INTERVIEW and REVIEW: PARAMOUR and KYLE DRIGGS

Kyle Driggs and Allie, photo by Lilly Voltaggio

Paramour is a story of a simple love triangle, but the activity around the story makes the show a spectacle.  Not only are the music and dancing beautiful, but like any circus show, there is activity on every inch of the stage and from the ceiling to the floor!  I had the same feeling I have at any circus production — wishing I had multiple sets of eyes so I could see everything at once and not miss one performer.  Also, having tall people in front of me became a special challenge at Paramour because every inch of stage that’s obscured means missed action!

The show includes so many circus skills including juggling, acro, unicycle, mime, CYR wheel, pole, lyra, trapeze, clowning, contortion, Spanish web, and straps.  The aerialists hanging from the chandeliers made me want to go home and find something in my house to hang from.  During a dream sequence, a zombie came down from the ceiling over my head!  The show also incorporated flying drones decorated like lampshades that “danced” around the actors as they were singing.

Paramour is set to close April 16, 2017, one year from its opening date, due to planned renovations in the Lyric Theater where it is playing.  You have just a short time left to see it! I hope it will reopen in some form down the road so I can go see it again!

Thankfully, an AYCO board member helped me arrange an interview with one of the performers, juggler Kyle Driggs.  Kyle was very generous with his time and not only answered all of my interview questions about Paramour and his career, but offered advice for me to share!

Kyle began juggling as a teen and was supported by the Philadelphia Juggler’s Club.  He was also involved with AYCO member school, Philadelphia School of Circus Arts.  By the time he was a high school freshman, he knew juggling was his future.  He attributes his successful start in circus arts to the unwavering support of his parents.

In high school, Kyle mostly juggled juggling balls and clubs. In his senior year, he became interested in using rings because of the 1950s technique of rolling them around the body and over the back, coined by the Bramson Family. So when it was time for Kyle to audition for École Nationale de Cirque (ENC), the National Circus School in Montreal, Quebec, Canada, he auditioned with rings.  For three years at ENC Kyle developed his skill base and routines.  Kyle also minored in dance at ENC, which was evident in his beautiful Paramour acts.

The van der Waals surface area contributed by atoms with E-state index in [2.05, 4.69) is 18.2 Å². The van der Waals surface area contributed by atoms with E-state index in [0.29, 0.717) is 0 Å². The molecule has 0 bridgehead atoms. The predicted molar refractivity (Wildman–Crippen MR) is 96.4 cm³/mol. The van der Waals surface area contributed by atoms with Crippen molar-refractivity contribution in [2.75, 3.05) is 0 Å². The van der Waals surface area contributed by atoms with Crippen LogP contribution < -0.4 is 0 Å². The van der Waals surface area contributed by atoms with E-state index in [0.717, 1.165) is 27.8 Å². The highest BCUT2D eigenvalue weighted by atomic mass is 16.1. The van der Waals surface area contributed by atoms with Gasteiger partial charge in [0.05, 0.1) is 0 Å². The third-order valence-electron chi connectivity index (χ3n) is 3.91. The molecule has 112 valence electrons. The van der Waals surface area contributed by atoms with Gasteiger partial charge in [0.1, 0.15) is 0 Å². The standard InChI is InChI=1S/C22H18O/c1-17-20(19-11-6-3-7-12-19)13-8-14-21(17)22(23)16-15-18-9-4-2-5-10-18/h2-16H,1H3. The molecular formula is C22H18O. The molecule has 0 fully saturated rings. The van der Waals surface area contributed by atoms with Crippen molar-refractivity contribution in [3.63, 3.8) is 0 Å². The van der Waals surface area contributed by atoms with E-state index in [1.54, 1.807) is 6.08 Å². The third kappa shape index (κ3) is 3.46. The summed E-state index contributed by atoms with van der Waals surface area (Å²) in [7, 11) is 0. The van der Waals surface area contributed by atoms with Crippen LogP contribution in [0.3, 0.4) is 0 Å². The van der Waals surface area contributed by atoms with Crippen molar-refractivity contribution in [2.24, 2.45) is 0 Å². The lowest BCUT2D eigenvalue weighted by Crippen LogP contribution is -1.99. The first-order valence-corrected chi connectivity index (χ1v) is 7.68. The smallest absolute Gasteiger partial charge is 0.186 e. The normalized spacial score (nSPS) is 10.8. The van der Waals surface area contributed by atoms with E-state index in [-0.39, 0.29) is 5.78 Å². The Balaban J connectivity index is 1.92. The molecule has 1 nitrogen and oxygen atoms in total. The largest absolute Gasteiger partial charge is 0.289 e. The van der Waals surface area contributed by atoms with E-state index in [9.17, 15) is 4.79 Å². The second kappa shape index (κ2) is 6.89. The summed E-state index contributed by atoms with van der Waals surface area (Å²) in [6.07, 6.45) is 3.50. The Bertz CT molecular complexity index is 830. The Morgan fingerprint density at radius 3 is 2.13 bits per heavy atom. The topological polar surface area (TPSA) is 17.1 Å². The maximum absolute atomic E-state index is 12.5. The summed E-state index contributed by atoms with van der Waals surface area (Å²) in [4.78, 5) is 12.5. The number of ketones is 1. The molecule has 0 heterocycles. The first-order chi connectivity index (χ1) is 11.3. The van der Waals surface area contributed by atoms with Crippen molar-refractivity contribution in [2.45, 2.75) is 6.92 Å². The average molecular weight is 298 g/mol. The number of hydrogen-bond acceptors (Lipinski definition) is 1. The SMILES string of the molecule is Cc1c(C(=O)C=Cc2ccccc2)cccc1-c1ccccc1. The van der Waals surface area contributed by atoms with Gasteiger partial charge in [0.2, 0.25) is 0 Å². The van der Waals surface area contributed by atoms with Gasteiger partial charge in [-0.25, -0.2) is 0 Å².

Kyle took my family and me on a backstage tour and showed us small dressing rooms, halls lined with tons of costumes, and a wig room complete with wig drying machines, telling us, “The wigs are constantly washed and styled. They are all human hair.” He took us below the stage where eight musicians play multiple instruments each.  Violinist (and mandolin player) Paul “Woody” Woodiel described how when fellow musician Seth Stachowski is unable to perform, his position must be covered by two replacements because he plays five instruments!

The costume room at Paramour taken by Allie

The wig room at Paramour, taken by Allie

Violinist (and mandolin player) Paul “Woody” Woodiel, taken by Allie

Paramour schedule, taken by Allie

Kyle described working on Paramour as intense.  After four months of rehearsals, the show opened with eight or nine performances per week.  Usually Kyle has one day off per week and only had two weeks of vacation during the whole year.

At the end of our tour, Kyle led us to the stage and enthusiastically described his career path. Of course we wanted to know how Kyle started juggling with umbrellas — his signature object!  The story is just how you might imagine:  he was playing out in the rain one day with an umbrella, and he discovered he liked the “feeling it had”.  Kyle describes himself as an object manipulator who looks to work with objects “with charisma and feeling”. He says that the story he is telling and the feeling he is portraying is more important than technique.  Kyle described the many emails he receives from aspiring jugglers asking him what kind of umbrella he uses.  He typically answers that he feels it’s a personal choice and that he had to break hundreds of umbrellas before he found what worked for him.